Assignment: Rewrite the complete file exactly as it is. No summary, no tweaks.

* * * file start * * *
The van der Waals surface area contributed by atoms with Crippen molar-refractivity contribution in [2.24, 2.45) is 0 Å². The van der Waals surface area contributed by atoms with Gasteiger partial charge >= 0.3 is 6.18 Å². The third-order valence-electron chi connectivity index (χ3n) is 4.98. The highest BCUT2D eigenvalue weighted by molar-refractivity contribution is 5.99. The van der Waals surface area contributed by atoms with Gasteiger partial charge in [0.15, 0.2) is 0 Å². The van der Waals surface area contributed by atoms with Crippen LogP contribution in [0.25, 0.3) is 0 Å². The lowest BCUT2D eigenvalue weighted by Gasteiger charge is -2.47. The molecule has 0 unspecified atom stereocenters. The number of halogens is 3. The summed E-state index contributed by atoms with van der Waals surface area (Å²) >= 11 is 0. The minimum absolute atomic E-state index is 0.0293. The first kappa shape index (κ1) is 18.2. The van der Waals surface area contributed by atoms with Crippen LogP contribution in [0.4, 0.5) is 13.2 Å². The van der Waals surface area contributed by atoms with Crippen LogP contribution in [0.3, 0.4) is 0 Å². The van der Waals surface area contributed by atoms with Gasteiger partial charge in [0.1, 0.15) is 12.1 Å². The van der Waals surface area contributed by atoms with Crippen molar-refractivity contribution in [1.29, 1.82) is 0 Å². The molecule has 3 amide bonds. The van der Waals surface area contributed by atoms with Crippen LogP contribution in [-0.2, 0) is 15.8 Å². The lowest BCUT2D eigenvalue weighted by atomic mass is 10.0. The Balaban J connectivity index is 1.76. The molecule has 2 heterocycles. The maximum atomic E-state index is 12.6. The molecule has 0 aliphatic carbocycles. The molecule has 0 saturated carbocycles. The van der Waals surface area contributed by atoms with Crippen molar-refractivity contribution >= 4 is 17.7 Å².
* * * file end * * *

The van der Waals surface area contributed by atoms with Crippen molar-refractivity contribution in [2.24, 2.45) is 0 Å². The van der Waals surface area contributed by atoms with Gasteiger partial charge >= 0.3 is 6.18 Å². The third-order valence-electron chi connectivity index (χ3n) is 4.98. The highest BCUT2D eigenvalue weighted by molar-refractivity contribution is 5.99. The van der Waals surface area contributed by atoms with Gasteiger partial charge in [0.15, 0.2) is 0 Å². The van der Waals surface area contributed by atoms with Crippen LogP contribution in [0.25, 0.3) is 0 Å². The lowest BCUT2D eigenvalue weighted by Gasteiger charge is -2.47. The molecule has 0 unspecified atom stereocenters. The number of halogens is 3. The summed E-state index contributed by atoms with van der Waals surface area (Å²) >= 11 is 0. The minimum absolute atomic E-state index is 0.0293. The first kappa shape index (κ1) is 18.2. The van der Waals surface area contributed by atoms with Crippen LogP contribution in [0.4, 0.5) is 13.2 Å². The van der Waals surface area contributed by atoms with Crippen LogP contribution in [0.3, 0.4) is 0 Å². The van der Waals surface area contributed by atoms with Gasteiger partial charge in [0.1, 0.15) is 12.1 Å². The van der Waals surface area contributed by atoms with Crippen molar-refractivity contribution in [1.29, 1.82) is 0 Å². The molecule has 3 amide bonds. The van der Waals surface area contributed by atoms with Crippen LogP contribution in [-0.2, 0) is 15.8 Å². The lowest BCUT2D eigenvalue weighted by atomic mass is 10.0. The Balaban J connectivity index is 1.76. The molecule has 2 heterocycles. The maximum atomic E-state index is 12.6. The molecule has 0 aliphatic carbocycles. The molecule has 0 saturated carbocycles. The van der Waals surface area contributed by atoms with Crippen molar-refractivity contribution >= 4 is 17.7 Å².